Mike Pape is a Republican running for Congress in Kentucky's first district. On Wednesday, he released the worst ad of the 2016 campaign. For similar reasons, it might also be the best ad of the 2016 campaign.
Pape's prospective district gave a combined 75 percent of the voteto Donald Trump and Ted Cruz, and Pape seems to have taken that message to heart. The ad features three men and one very bad mustache cutting through the US border fence in order to get to America, so they can stop Trump, Cruz, and Pape from building the wall and repealing Obamacare. Because you can't cut down a wall with a wire-cutter, my friend.
Let's break it down:
This is not what the border looks like. Speaking of borders! Kentucky's first district includes the famous Kentucky Bend, which was separated from the rest of the state by a surveying error and is accessible only by driving through Tennessee. This is what happens when you neglect your borders, folks.
The guy on the right has a flashlight. Smart. But why does the guy in the middle have a lantern? Did they rob a stagecoach?
These guys have been talking about Republican politics for hours, maybe days, and no one thought to ask the guy on the left why his shirt said "Stop Pape" until now.
You never know when you'll need duct tape. For instance, if the adhesive on your mustache starts to wear off.
Let's not overstate the quality of the acting in this production, but this moment represents a rare bright moment. We see a look of genuine surprise when this man is told that Pape will help Cruz repeal Obamacare. (We've previously been told he'll help Trump build the wall, which is confusing; are Cruz and Trump going to share the presidency?) Perhaps, in the hopes of eliciting a more authentic expression during filming, the director told the actor beforehandthat Pape was for single-payer. This calls to mind the story about why Alan Rickman looked so surprised at the end of Die Hard.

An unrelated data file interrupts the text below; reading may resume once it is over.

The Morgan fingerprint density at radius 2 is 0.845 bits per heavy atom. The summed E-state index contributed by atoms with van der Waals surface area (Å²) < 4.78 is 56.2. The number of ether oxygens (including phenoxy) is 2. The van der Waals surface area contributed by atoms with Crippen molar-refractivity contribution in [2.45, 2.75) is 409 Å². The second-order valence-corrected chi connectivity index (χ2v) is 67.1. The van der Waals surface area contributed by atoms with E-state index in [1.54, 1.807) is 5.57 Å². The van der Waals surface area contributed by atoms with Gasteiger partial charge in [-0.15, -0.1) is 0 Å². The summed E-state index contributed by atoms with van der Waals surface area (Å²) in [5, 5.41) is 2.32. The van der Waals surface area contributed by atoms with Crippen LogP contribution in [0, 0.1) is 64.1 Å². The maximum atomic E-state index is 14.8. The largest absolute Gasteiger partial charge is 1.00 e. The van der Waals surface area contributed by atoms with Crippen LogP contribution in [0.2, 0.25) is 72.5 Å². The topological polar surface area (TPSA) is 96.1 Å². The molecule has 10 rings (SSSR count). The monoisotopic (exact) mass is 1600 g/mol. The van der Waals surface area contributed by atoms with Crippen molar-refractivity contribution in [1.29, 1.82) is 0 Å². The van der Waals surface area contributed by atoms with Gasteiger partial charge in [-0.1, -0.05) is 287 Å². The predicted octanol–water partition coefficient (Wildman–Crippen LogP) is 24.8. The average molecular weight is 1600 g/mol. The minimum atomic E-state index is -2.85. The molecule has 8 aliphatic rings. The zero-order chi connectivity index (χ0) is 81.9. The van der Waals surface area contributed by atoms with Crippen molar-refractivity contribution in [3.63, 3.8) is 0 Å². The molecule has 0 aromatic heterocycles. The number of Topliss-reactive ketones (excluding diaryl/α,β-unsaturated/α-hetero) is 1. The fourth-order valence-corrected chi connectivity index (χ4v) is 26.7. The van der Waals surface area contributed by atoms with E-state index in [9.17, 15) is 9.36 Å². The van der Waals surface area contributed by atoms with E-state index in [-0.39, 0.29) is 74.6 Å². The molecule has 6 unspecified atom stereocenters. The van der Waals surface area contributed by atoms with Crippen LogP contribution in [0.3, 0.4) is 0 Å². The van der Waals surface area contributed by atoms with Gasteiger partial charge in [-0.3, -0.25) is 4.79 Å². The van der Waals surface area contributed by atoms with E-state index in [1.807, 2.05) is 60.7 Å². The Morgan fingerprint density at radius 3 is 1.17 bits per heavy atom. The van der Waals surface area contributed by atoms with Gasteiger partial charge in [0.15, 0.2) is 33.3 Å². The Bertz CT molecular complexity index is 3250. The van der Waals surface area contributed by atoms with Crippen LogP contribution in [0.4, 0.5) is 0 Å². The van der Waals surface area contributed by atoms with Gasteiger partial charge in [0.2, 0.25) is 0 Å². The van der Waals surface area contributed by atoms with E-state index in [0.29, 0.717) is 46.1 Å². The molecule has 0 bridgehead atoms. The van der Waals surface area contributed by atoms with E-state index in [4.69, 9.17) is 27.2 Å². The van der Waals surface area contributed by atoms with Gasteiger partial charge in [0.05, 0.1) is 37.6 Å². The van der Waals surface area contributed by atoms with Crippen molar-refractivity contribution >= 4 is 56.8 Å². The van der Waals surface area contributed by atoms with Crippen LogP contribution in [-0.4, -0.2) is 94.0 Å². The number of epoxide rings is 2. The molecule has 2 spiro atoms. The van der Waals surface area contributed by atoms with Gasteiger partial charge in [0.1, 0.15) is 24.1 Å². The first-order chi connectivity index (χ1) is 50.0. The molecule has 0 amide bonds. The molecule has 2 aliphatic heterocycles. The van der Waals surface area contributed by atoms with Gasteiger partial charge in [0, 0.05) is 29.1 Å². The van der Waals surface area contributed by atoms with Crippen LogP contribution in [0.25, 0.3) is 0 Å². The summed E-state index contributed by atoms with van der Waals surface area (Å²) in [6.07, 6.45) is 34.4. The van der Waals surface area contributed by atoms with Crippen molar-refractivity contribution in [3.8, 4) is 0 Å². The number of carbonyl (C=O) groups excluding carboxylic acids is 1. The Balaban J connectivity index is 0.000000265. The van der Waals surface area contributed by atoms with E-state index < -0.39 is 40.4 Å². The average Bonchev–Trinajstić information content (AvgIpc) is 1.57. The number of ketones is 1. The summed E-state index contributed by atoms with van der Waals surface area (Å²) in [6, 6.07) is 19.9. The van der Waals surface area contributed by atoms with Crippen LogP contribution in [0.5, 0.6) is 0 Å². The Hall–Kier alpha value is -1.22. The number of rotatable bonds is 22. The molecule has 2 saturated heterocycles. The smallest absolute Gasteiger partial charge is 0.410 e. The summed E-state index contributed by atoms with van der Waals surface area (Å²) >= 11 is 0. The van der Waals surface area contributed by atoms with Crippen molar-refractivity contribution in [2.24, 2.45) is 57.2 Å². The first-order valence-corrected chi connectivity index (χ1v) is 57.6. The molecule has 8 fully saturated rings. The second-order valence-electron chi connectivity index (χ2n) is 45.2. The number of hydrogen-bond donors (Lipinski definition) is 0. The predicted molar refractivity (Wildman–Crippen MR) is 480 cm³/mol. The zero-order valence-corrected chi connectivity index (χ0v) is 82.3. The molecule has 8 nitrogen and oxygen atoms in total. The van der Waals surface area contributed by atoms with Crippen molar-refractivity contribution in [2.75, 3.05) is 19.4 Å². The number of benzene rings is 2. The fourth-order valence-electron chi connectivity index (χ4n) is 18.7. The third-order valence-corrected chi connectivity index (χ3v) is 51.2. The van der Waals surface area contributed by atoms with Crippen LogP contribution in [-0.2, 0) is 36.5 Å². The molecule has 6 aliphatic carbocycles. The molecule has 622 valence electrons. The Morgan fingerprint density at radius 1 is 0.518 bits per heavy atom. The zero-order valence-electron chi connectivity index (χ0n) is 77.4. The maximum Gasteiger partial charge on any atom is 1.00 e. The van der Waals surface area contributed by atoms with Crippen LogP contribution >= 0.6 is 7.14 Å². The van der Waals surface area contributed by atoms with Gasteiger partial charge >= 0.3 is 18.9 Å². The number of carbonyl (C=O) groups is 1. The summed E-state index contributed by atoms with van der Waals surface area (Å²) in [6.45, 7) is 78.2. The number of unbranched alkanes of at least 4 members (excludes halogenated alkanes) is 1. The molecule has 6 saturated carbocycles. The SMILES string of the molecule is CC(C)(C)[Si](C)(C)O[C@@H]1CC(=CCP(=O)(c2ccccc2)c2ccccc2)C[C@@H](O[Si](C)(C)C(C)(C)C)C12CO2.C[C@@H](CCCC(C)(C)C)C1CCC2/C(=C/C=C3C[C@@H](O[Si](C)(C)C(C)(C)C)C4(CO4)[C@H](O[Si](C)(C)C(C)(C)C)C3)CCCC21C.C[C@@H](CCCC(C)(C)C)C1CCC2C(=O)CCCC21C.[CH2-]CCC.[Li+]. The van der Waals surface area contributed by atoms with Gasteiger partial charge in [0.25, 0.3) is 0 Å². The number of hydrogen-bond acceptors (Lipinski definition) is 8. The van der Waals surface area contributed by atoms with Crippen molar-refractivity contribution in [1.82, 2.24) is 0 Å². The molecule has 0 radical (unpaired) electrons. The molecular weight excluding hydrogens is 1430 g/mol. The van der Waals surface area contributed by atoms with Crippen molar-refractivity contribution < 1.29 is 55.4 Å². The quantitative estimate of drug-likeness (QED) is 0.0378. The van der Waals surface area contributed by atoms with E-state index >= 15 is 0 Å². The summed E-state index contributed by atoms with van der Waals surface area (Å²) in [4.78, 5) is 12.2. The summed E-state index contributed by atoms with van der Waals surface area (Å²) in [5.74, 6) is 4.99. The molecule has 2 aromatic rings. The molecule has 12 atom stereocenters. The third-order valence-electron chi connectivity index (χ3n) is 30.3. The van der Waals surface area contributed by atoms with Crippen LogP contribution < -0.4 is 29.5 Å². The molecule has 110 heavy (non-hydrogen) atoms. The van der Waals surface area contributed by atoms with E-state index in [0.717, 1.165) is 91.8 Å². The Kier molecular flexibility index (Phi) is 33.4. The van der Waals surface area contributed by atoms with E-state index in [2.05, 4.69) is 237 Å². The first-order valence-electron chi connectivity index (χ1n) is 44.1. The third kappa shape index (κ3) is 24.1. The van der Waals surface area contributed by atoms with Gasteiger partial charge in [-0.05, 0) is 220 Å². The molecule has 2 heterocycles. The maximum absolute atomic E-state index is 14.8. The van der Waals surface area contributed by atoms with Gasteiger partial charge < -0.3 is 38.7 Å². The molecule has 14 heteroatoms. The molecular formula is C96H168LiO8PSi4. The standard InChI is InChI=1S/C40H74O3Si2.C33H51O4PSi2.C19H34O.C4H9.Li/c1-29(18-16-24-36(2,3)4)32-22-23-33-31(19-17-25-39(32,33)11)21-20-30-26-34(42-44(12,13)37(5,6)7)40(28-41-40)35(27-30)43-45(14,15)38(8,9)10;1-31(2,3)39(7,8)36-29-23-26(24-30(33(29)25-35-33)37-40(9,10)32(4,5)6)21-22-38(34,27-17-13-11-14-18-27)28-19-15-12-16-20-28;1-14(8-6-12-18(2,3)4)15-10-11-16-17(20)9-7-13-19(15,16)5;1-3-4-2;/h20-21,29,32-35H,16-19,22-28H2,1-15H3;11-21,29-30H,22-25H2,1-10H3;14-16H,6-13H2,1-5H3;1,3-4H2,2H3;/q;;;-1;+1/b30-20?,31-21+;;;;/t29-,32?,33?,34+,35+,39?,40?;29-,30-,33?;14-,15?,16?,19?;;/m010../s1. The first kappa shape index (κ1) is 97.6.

The ad has subtitles throughout, but "vámonos" is the only Spanish word that is ever translated to English.
So at the end of the ad, the camera pulls back to reveal that Mike Pape, candidate for Congress, has been right there all along, and continues to talk to the camera even as the ostensible Mexicans sneak into the country. It's tough to figure out who is worse at their jobs here. The tough-talking Pape turns his back on the border fence and lets people cut a hole in it. But the three migrants have explicitly come to the United States to stop Pape, only to walk right past him. You're all fired.
Donald Trump's political director told a room full of Republican bigwigs on Thursday that if the tower-dwelling steak magnate is the party's nominee for president, he will redraw the electoral map in November. Per the New York Times:
As the Republicans ate oysters in a dim, stuffy conference room overlooking the Atlantic Ocean, Mr. [Rick] Wiley walked them through a slide show that predicted victory for Mr. Trump not just in swing states with large Hispanic populations like Nevada, Colorado and Florida, but in states that Republicans have not captured since the 1980s: Pennsylvania, Michigan, Minnesota, Wisconsin and Connecticut.
This sounds crazy because it is, but it's not a kind of crazy that's unique to Trump. Republican nominees (or prospective nominees) always say this.
In a video for Republican donors in June 2008, John McCain's campaign manager, Rick Davis, showed off a map highlighting states McCain had in the bag and states that might be in play. The list of states that were Republican locks included three that Barack Obama ultimately won: Indiana, North Carolina, and Virginia. The list of states that McCain's campaign considered battlegrounds included California and Connecticut. Oh, and Pennsylvania, Michigan, Minnesota, and Wisconsin.